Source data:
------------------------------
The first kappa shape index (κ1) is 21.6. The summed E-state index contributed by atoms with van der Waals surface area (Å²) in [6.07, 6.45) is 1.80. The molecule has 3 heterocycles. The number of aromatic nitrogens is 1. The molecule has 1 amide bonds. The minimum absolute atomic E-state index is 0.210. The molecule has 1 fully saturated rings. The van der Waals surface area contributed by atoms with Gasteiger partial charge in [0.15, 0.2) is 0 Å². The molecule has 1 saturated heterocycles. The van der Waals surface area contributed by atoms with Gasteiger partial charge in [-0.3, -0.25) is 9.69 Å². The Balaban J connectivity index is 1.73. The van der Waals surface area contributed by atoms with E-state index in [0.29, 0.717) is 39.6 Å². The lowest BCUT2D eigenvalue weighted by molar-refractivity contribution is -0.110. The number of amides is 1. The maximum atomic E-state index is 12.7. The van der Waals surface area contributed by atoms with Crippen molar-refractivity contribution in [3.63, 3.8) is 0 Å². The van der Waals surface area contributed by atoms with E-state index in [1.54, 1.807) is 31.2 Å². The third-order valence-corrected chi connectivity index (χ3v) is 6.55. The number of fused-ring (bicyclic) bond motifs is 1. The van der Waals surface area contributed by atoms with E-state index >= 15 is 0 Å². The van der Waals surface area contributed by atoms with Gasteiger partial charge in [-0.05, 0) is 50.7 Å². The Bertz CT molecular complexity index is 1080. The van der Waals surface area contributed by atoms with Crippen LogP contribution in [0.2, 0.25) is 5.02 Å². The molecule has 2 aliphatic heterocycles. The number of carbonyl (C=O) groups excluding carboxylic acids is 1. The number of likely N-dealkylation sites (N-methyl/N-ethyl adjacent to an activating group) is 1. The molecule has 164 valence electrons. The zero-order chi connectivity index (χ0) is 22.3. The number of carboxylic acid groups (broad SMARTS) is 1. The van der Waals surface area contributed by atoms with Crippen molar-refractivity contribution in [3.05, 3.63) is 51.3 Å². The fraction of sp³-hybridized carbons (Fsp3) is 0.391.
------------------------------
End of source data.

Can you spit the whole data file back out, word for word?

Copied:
The first kappa shape index (κ1) is 21.6. The summed E-state index contributed by atoms with van der Waals surface area (Å²) in [6.07, 6.45) is 1.80. The molecule has 3 heterocycles. The number of aromatic nitrogens is 1. The molecule has 1 amide bonds. The minimum absolute atomic E-state index is 0.210. The molecule has 1 fully saturated rings. The van der Waals surface area contributed by atoms with Gasteiger partial charge in [0.15, 0.2) is 0 Å². The molecule has 1 saturated heterocycles. The van der Waals surface area contributed by atoms with Gasteiger partial charge in [-0.3, -0.25) is 9.69 Å². The Balaban J connectivity index is 1.73. The van der Waals surface area contributed by atoms with E-state index in [0.29, 0.717) is 39.6 Å². The lowest BCUT2D eigenvalue weighted by molar-refractivity contribution is -0.110. The number of amides is 1. The maximum atomic E-state index is 12.7. The van der Waals surface area contributed by atoms with Crippen molar-refractivity contribution in [3.63, 3.8) is 0 Å². The van der Waals surface area contributed by atoms with E-state index in [1.54, 1.807) is 31.2 Å². The third-order valence-corrected chi connectivity index (χ3v) is 6.55. The number of fused-ring (bicyclic) bond motifs is 1. The van der Waals surface area contributed by atoms with E-state index >= 15 is 0 Å². The van der Waals surface area contributed by atoms with Gasteiger partial charge in [-0.05, 0) is 50.7 Å². The Bertz CT molecular complexity index is 1080. The van der Waals surface area contributed by atoms with Crippen LogP contribution in [0.2, 0.25) is 5.02 Å². The molecule has 2 aliphatic heterocycles. The number of carbonyl (C=O) groups excluding carboxylic acids is 1. The number of likely N-dealkylation sites (N-methyl/N-ethyl adjacent to an activating group) is 1. The molecule has 164 valence electrons. The zero-order chi connectivity index (χ0) is 22.3. The number of carboxylic acid groups (broad SMARTS) is 1. The van der Waals surface area contributed by atoms with Crippen molar-refractivity contribution in [3.05, 3.63) is 51.3 Å². The fraction of sp³-hybridized carbons (Fsp3) is 0.391.